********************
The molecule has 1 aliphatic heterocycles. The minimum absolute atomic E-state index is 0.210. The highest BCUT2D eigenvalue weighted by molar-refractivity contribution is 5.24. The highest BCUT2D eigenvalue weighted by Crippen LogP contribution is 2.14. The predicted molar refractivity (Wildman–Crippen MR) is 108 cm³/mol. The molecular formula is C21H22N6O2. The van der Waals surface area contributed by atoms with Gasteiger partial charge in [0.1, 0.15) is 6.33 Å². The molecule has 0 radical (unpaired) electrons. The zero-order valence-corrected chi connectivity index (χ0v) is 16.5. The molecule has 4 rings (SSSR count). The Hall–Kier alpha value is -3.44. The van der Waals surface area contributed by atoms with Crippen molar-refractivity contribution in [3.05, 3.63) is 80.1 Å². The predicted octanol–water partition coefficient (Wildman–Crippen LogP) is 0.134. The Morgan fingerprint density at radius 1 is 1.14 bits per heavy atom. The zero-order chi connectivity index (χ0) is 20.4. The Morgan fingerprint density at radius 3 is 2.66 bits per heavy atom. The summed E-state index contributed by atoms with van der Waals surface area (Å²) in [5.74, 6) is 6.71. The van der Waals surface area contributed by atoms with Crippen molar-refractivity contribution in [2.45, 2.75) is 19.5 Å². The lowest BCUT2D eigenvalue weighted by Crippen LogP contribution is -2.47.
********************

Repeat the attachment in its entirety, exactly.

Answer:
The molecule has 1 aliphatic heterocycles. The minimum absolute atomic E-state index is 0.210. The highest BCUT2D eigenvalue weighted by molar-refractivity contribution is 5.24. The highest BCUT2D eigenvalue weighted by Crippen LogP contribution is 2.14. The predicted molar refractivity (Wildman–Crippen MR) is 108 cm³/mol. The molecular formula is C21H22N6O2. The van der Waals surface area contributed by atoms with Gasteiger partial charge in [0.1, 0.15) is 6.33 Å². The molecule has 0 radical (unpaired) electrons. The zero-order valence-corrected chi connectivity index (χ0v) is 16.5. The molecule has 4 rings (SSSR count). The Hall–Kier alpha value is -3.44. The van der Waals surface area contributed by atoms with Crippen molar-refractivity contribution in [3.05, 3.63) is 80.1 Å². The predicted octanol–water partition coefficient (Wildman–Crippen LogP) is 0.134. The Morgan fingerprint density at radius 1 is 1.14 bits per heavy atom. The zero-order chi connectivity index (χ0) is 20.4. The Morgan fingerprint density at radius 3 is 2.66 bits per heavy atom. The summed E-state index contributed by atoms with van der Waals surface area (Å²) in [5.74, 6) is 6.71. The van der Waals surface area contributed by atoms with Crippen molar-refractivity contribution in [2.45, 2.75) is 19.5 Å². The lowest BCUT2D eigenvalue weighted by Crippen LogP contribution is -2.47.